Trudeau calls out Senegal’s PM on LGBTQ rights

Canadian Prime Minister Justin Trudeau meets the President of Senegal, Macky Sall (Photo: Facebook)

 

Canadian Prime Minister Justin Trudeau has challenged the President of Senegal, Macky Sall, on his country’s continued criminalisation of homosexuality.

Trudeau told journalists at a news conference in Dakar on Wednesday that he brought up the topic with Sall during his visit to the West African nation.

“We’ve talked about it, and we know that Senegal is a leader in terms of democracy and in terms of values. But we all have work to do,” Trudeau said.

Sall, however, rejected the appeal for his nation to live up to its human rights obligations, asserting that his country was not yet ready to change its oppressive anti-LGBTQ law.

“We cannot ask Senegal to legalise homosexuality and organise tomorrow’s Gay Pride,” he said, possibly taking a dig at Trudeau’s participation in Pride marches in Canada. “It is not possible. Our society does not accept it.” Sall added that “Society will change, it will take the time it takes.”

In the meantime, as Senegal’s government drags its heels on the issue, LGBTQ people face from one to five years in jail as well as fines if found guilty of an “improper or unnatural act with a person of the same sex.”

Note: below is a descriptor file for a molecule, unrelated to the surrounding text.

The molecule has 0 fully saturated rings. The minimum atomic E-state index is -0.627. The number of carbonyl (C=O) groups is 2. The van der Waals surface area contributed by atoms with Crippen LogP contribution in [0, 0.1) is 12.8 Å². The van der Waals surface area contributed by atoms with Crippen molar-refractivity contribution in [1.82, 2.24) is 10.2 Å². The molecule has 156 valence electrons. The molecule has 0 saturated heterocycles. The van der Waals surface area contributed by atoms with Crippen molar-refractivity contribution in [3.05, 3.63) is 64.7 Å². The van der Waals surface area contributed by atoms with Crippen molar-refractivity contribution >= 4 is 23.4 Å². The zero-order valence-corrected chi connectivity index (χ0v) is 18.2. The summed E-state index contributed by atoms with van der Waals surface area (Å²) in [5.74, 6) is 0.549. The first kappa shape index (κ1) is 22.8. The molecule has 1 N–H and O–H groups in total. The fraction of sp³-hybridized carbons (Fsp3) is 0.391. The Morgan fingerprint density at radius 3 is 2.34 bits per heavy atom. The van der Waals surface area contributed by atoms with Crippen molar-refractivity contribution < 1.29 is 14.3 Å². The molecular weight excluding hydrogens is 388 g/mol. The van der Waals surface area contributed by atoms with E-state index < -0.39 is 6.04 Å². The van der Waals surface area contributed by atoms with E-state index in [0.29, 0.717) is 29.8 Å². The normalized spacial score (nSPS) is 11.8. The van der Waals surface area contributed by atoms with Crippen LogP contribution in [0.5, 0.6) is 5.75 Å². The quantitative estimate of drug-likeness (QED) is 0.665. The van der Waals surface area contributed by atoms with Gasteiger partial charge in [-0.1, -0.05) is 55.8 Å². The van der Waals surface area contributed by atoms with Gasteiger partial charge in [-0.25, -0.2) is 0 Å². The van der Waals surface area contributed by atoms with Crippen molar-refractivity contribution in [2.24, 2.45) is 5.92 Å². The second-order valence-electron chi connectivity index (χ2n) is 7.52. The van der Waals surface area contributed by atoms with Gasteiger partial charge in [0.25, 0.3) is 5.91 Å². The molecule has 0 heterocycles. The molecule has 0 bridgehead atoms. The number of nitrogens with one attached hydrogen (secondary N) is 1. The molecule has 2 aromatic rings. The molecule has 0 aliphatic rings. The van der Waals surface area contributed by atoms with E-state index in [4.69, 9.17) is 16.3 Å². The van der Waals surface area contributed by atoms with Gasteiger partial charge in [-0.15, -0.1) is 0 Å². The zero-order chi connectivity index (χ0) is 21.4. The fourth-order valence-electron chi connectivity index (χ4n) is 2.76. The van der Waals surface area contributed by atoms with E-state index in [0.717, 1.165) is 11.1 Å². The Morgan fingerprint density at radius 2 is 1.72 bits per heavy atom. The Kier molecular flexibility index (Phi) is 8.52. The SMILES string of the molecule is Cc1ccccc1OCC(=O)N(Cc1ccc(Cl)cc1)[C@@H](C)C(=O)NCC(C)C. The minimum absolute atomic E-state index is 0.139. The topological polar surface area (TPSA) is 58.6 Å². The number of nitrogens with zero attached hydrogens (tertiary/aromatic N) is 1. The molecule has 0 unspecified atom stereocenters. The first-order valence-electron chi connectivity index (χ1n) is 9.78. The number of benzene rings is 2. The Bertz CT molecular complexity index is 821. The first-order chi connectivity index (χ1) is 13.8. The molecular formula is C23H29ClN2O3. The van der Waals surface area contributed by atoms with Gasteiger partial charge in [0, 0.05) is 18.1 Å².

In 2013, Sall was also challenged about his country’s stance on LGBTQ rights during a visit by then US President, Barack Obama. Sall at the time said that Senegal’s traditions and cultural values had to be respected and also argued that his country needed time to evolve on the matter.

In October 2018, it was reported that a man was sentenced to 6 months’ imprisonment on homosexuality charges because he appeared in a video having sex with another man that was secretly filmed and posted on social media without his consent.

A 2016 survey found that Senegal was the continent’s most homophobic nation, with 97% of people interviewed saying that they would not be comfortable having homosexual neighbours.

Twenty-eight out of 49 African countries currently have laws in place that prohibit homosexuality or repress LGBTQ people.

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